“World No. 9 Roger Federer” might not sound so amazing given he’s spent 310 weeks at No. 1, but he's pulled off something very rare today. Federer is now just the second player, male or female, to be in the Top 10 since ATP and WTA rankings began in the 1970s.
Eight-time Grand Slam champion Ken Rosewall was still ranked in the Top 10 in August of 1976 at the age of 41, just a few months shy of his 42nd birthday.
“I don’t think my goal was to play until 39 or 40 or more,” Federer said at Wimbledon. “It was more like 35, which was already a high number at the time. Borg retired early. Agassi played a bit longer. Edberg and Becker and Pistol, they all retired earlier.
“I remember a conversation with Pistol 10 years ago. He was wondering how much longer I had in the tank. This was when I was just hitting 30 years old. He was thinking I was coming towards the end or something just because it was normal for him at 31, 33, with the career we’ve had, with all the sacrifice in a way that you have to go through, that it’s hard to keep on pushing for more years on tour.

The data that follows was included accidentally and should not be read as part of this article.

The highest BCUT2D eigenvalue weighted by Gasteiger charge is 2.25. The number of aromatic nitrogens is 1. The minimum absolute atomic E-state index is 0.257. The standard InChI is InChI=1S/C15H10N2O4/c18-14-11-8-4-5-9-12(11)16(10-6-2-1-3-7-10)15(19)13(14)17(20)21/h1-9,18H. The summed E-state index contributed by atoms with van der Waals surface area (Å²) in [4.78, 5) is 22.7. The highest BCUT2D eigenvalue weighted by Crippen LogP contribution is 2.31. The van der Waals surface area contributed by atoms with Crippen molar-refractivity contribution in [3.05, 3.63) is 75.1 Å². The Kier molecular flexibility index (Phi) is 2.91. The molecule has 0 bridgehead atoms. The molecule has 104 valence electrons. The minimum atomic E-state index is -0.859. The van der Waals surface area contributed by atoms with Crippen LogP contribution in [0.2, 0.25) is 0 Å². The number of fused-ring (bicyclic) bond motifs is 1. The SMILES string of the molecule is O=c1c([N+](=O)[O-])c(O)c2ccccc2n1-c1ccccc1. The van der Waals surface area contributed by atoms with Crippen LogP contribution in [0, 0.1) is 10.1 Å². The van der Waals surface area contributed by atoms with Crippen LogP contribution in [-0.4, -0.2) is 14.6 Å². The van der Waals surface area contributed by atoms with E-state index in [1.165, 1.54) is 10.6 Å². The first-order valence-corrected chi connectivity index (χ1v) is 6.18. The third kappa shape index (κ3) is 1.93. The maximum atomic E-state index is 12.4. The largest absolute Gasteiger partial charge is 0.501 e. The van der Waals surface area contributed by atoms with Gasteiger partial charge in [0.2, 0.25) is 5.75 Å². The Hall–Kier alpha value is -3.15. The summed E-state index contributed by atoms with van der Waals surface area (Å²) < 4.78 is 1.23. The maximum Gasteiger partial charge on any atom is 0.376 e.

“No, the goal was not to play until 40. This all mainly came the last years. I never thought also with the last surgeries I’ve had that I would still be going.”
No 40-something has been in the Top 10 of the WTA rankings. Serena Williams could be the first should she get back there after her birthday in September.
Federer and Serena already hold the record for oldest players to reach No. 1 on the ATP and WTA rankings, doing it at age 36 and 35, respectively.